What price can you put on a meaningful life? Or resistance through infiltration

For at least the first half of my career, I discouraged young activists from going to law school. There are a lot of good reasons not to go. A legal education in the United States is too expensive. Law schools tend to be a lint trap for fraternity/sorority types who don’t want the college parties to end, or for scholarly types who just don’t know what else to do with themselves. American law schools emphasize profits over civic duty, and poorly prepare young lawyers for the arduous task of representing real people. And it’s a lot — a lot — of work. Apart from the lifelong friends I made in law school, my experience was mostly a miserable one.

As for the actual business of being a lawyer: I love it, but only when I don’t hate it. The profession is all the bad things that people say. Stressful. Long hours. You see people at their worst. You are surrounded by materialists. Everyone is working against you. Rare big victories are tempered by up-close looks at the injustice that often accompanies defeat. There’s a reason so many of us end up addicts, or suicides, or both. So often, well-meaning lawyers advise young idealists not to go to law school for these reasons.

So did I.

But I take it all back. If you are reading this, and you want to know what you can do to make the world a better place besides marching in the streets and getting into Twitter fights, I recommend getting a law degree. My change of heart is based on my experiences over the last decade in the justice system, which have led me to this observation: Justice begins, and often ends, close to home.

An illustration: Last year my firm lost a race discrimination case that we should not have lost. The case was dismissed before it even got to a jury. I cannot and will not pretend that the identity of the judge in our case did not make a difference. It was the difference. Had we had one of the many Kentucky judges who understand and care about racial justice, we would have been able to put our client’s case in front of a jury. The personal experiences, prejudices and values of our judges affect the outcome of the cases before them. It is absurdly naïve to suggest otherwise. And you cannot make them care about your case, your client or your causes if they don’t already.

The Court of Appeals was similarly unfazed by what appeared to my (not unbiased) eye to be one of the clearest cases of discrimination I’ve seen in my career. This is not out of the ordinary; the Kentucky Court of Appeals usually approves what trial courts do. Very few cases are overturned on appeal, and that’s out of the few that are appealed in the first place. The percentage of overturned race discrimination cases is even smaller (though reliable statistics are difficult to come by). In practical terms, this means that our elected judge was the final arbiter of our client’s civil rights. The first stop was the last stop.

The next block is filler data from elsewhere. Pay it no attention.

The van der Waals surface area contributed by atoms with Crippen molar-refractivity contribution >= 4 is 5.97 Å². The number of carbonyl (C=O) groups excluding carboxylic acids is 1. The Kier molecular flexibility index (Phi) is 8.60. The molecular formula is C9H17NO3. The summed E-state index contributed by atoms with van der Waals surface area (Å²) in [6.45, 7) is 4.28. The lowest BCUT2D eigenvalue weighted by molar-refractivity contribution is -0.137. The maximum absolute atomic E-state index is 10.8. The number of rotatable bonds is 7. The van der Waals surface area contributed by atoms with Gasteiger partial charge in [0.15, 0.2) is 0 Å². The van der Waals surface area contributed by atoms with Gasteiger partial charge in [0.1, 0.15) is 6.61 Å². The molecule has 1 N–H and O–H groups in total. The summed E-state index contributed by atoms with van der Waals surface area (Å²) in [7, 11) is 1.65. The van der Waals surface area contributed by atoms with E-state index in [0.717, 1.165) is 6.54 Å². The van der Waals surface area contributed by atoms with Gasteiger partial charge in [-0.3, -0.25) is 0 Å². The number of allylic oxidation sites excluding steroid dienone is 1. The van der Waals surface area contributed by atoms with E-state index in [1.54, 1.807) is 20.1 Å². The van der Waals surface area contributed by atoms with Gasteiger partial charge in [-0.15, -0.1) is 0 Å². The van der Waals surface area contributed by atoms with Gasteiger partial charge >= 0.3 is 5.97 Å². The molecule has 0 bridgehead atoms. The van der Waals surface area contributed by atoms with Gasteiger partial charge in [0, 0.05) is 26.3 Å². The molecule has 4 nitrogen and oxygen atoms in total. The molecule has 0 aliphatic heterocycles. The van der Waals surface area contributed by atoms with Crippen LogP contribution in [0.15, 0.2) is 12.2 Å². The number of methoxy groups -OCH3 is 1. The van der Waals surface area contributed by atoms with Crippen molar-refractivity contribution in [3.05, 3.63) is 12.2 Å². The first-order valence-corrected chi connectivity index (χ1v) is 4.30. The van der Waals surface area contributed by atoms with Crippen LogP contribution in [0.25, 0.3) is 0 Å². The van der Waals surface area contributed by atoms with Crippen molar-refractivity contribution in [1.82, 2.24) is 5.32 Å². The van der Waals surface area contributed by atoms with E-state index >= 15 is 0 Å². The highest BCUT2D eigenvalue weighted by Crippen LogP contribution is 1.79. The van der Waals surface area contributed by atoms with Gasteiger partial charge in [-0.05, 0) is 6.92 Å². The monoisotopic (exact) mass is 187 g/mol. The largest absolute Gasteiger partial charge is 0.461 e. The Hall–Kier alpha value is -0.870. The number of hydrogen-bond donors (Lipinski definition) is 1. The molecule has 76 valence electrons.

This is nothing unusual. The judges in your circuit courts will likely affect more lives than anyone in Frankfort or Washington. These people will determine how our laws will be applied, where our children will grow up, who goes free and who will be incarcerated, and even who will live and who will die. All of these people graduated from law school. And lawyers do not just dispense justice as judges. Like it or not, lawyers affect — and become — our infrastructure. Lawyers are judges, legislators, governors, presidents, board members and all points in between.

We tend to conceptualize organizations — corporations, the government, the courts and universities — as faceless, self-sustaining entities that exist beyond our control. Organizations do things to you, not with you or for you. This is especially so if you grew up poor or middle class; those institutions likely shaped your life entirely without your direct involvement. But those institutions are, after all, made of people. And it follows that the values of the organization itself are determined by the values of the people who run that organization.

How are you supposed to pay for it? I don’t have a good answer for this. This is a salient problem of American capitalism, and one that needs to be solved. And it won’t be solved by people who don’t care to solve it, or don’t even recognize it as a problem to begin with. Like many social problems, this is one that will be solved — if at all — by sharp-witted, conscientious advocates. A better question than “can I afford it?” (because the answer for civic-minded activists will almost always be no) is: What price can you put on a meaningful life?

Another question you should ask: What happens to our institutions when good people are not there to run them? Without the idealists, the activists and the revolutionaries of the world, who is left to run things? When the only ones at the helm are those who think society should operate like a cutthroat Fortune 500 company, how can we expect things to get better?

As a new activist, the desire for upheaval is great. You want to replace the whole damn thing. Tear out the parking lot, and plant a garden in its place. But wishing for instant change only goes so far. As I’ve progressed in my career, and in my activism, I’ve come to the conclusion that the most effective way to truly change the institutions that govern our daily lives is to infiltrate them. In a sense, you can replace existing institutions in this way. Replace bad rules with good rules. Replace bad people with good people. Replace injustice with justice. A legal education is the catalyst that can allow you to do just that, even if you never set foot in a courtroom. •

Dan Canon is a civil rights lawyer and host of the “Parade of Horribles” podcast.